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Are Traditional Retainer Agreements Outdated?

Carolyn Elefant over at the MyShingle blog has an interesting post and related links concerning well-drafted retainer agreements.  It is true that in personal injury cases, retainer agreements remain critically important if you wish to collect your fee.  But in commercial and most other transactions, I wonder whether the traditional formalized retainer agreement is outdated, unnecessary and otherwise creates an unnecessary barrier to actually doing business with a client. 

At Traverse Legal, PLC, we essentially offer clients a money back guarantee.  If they’re not happy with a particular project, then they simply don’t pay.  We would not work with them again in most instances.  If we really did screw up, then we shouldn’t get paid anyway. 

We’ve only had two instances in four years where a client was unsatisfied with the deliverables we provided for the flat fee quoted.  In both instances, we returned the entire fee and sent the client on their way.  These were clients which we concluded would never be happy under any circumstances.  Some companies simply beat on vendors as part of their business model. 

Our retainer agreement consists of an email which defines the deliverables and quotes the fee.  The client responds to the email indicating that they wish to proceed forward.  We generate an invoice allowing the client to “pay now” by PayPal, credit card or other banking transaction.  Most of our clients retain us and pay their flat fee within hours of first contact. 

Essentially, we have eliminated the barriers to actually starting our business relationship with clients.  The formalized and traditional retainer agreement has numerous drawbacks.  First, it is a paper document which raises challenges in the digital world.  At best, you would email or fax the retainer agreement to a client, who would have to print it out, sign it and fax it back.  Some companies may require the client to provide an original signature before they’ll start work.  Many clients become extremely intimidated by the language of the retainer agreement which, of course, has all sorts of legal jargon imbedded in it.  Some clients will even take the retainer agreement to another attorney for review.  Once your focus is no longer on ensuring that you collect the fee, you can start seeing the potential of getting clients signed up and starting their project in real time.  Remember that most clients contact attorneys because they have a legal issue which is extremely pressing.  All of the hoops that law firms put in front of clients to jump through before they can even provide assistance seems, to us, unnecessary.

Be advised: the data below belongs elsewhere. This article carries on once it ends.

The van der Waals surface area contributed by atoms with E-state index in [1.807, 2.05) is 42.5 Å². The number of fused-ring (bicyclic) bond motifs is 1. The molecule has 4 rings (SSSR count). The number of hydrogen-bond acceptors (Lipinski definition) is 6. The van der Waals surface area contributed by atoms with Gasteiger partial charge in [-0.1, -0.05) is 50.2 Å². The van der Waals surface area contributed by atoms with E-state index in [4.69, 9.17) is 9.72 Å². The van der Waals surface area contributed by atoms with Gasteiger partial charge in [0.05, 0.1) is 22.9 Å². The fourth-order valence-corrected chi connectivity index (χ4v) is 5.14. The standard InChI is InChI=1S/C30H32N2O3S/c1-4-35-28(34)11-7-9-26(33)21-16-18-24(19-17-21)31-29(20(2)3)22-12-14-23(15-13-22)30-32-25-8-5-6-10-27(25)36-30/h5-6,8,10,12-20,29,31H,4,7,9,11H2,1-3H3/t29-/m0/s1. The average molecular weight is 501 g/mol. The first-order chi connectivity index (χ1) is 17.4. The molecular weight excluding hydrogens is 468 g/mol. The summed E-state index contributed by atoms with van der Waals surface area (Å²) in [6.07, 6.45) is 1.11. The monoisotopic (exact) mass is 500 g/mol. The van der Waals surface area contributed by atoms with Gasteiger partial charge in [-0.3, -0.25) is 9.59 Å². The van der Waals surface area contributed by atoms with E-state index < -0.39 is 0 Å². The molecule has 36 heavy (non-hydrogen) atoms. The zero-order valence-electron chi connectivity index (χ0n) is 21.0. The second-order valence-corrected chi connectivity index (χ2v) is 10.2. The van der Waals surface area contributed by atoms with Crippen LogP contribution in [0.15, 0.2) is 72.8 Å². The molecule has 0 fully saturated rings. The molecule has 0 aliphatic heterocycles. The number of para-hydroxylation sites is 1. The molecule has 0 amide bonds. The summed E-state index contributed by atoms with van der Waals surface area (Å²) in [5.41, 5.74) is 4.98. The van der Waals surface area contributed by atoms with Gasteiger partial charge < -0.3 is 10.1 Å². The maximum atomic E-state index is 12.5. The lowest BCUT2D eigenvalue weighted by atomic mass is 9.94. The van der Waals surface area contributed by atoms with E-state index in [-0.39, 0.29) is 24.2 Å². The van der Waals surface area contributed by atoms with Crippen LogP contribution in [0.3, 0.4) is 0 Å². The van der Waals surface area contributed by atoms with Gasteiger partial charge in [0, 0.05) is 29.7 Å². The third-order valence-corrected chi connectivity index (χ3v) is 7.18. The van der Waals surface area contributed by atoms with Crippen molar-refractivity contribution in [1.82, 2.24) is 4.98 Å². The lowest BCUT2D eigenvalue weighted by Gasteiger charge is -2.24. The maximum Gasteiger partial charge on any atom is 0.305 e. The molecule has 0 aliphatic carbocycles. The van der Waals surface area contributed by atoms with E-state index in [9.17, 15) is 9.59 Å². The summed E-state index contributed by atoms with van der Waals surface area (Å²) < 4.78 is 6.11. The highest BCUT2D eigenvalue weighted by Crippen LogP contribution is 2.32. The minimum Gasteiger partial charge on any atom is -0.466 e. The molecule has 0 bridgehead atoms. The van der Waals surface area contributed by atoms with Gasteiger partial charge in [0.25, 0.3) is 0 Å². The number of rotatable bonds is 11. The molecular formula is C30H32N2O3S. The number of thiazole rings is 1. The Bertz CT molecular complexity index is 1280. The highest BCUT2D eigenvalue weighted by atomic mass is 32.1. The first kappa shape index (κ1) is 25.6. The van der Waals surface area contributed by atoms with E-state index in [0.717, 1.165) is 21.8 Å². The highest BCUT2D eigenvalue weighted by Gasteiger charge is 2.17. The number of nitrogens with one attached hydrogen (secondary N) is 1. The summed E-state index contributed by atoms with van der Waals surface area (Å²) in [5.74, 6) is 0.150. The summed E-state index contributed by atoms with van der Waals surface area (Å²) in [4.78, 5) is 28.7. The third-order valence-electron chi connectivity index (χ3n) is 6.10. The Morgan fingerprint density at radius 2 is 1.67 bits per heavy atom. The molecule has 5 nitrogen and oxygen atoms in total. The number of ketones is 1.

As always, your thoughts appreciated. 

Comments

Eric Cooperstein

This is probably a workable idea for a niche practice, particularly for transactional work, although in many jurisdictions you would have a difficult time accepting a flat fee in advance without the client's written consent and some disclosures (unless you're willing to keep the funds in the trust account until the work is completed). It would be difficult to implement in other practice areas. Sometimes a representation agreement is required (e.g. workers comp, social security, bankruptcy). Michigan, in fact, is considering amendments to its ethics rules to require fee agreements in all "new" representations for over $1,000 in fees. That's unfortunate, because I think lawyers and sophisticated clients should be able to experiment and choose fee arrangements like the one you have implemented.

Dissatisfied clients present greater challenges for some lawyers. In other areas of practice, the client is almost never happy (family, criminal) so a money-back guarantee is likely to leave the lawyer with the short end of the stick. But if it works for your client base, it's a very customer-friendly policy and I'll bet it gets your representation off to a great start.

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